Grim find on controversial Christian sect’s property
The remains of at least one baby have been found on a NSW property owned by members of controversial Christian sect, the Twelve Tribes, police sources have revealed.
Detectives found the remains in a shallow grave at the remote tract of land at Bigga in the NSW Southern Tablelands during a search on Wednesday afternoon.
Sources say it is too early to confirm whether the remains belong to one infant or two. It is understood the remains, which were in a coffin-like box structure, were found about 3pm.
The painstaking removal operation was delayed due to heavy rain and the fragility and age of the remains.
NSW Police have refused to comment officially, saying the "planned police operation" involving detectives from the Blue Mountains concluded yesterday.
"There are no further updates in relation to Strike Force Nanegai at this time," police said in a statement.
Officers had been digging since Monday at the Tribe's 78.5ha Bigga property and at its Peppercorn Creek farm in Picton in Sydney's southwest, opposite its popular Common Ground Bakery. The search was suspended on Thursday.
NSW Police executed crime scene warrants at both properties on Monday as part of an investigation by Strike Force Nanegai into the high number of stillbirths and medical neglect within the community.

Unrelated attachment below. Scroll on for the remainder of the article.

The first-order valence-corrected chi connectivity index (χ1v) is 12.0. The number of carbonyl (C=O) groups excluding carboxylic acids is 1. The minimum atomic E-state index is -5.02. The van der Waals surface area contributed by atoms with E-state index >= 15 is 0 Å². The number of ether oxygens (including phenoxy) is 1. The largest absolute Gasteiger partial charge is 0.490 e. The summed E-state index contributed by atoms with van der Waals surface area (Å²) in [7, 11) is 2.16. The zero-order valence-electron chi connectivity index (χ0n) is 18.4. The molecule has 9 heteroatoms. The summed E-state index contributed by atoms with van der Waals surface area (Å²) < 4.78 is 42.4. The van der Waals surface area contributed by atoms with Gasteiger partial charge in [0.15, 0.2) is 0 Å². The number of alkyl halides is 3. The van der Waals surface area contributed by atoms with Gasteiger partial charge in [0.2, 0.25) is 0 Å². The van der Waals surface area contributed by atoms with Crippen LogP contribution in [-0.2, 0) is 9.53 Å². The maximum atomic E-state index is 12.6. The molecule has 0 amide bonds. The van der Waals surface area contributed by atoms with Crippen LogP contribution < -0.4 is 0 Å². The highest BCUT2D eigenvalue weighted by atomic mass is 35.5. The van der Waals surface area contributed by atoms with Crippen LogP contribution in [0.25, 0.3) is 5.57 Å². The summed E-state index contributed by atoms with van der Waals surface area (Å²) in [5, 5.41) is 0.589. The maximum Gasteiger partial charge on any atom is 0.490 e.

The raid comes after former member Rosemary Cruzado said her late-term stillborn baby was buried at the Bigga property. She believes her baby's death could have been avoided if she had seen a doctor earlier in her pregnancy.
Ms Cruzado and other former members alleged the group's lack of medical and prenatal care had contributed to the loss of multiple pregnancies in its communities, which consist of about 90 members living communally at the Picton farm, as well as properties in Katoomba and Coledale near Wollongong.
"I'd just love for them to find my baby so I could give him a proper burial," she said. "And I'd love to see some accountability from the leaders, they really scared us away from using doctors and hospitals, it is not even an option.
"I would love to see ladies get proper pre-natal care because I really believe if I got proper pre-natal care, it could have been preventable. I'd like to see the (lack of) medical (care) come to light so they could change their ways."
The Bigga site has no running water or electricity. Surrounded by thick bushland, the property was originally intended to hold large religious festivals for the community. Ex-members allege stillborn babies were disposed of on the Tribe's properties without registration with NSW Health, a requirement of all births after 20 weeks.
The strict religious sect, which claims to live by the "First Testament", shuns modern medicine.
It has repeatedly denied allegations of child abuse.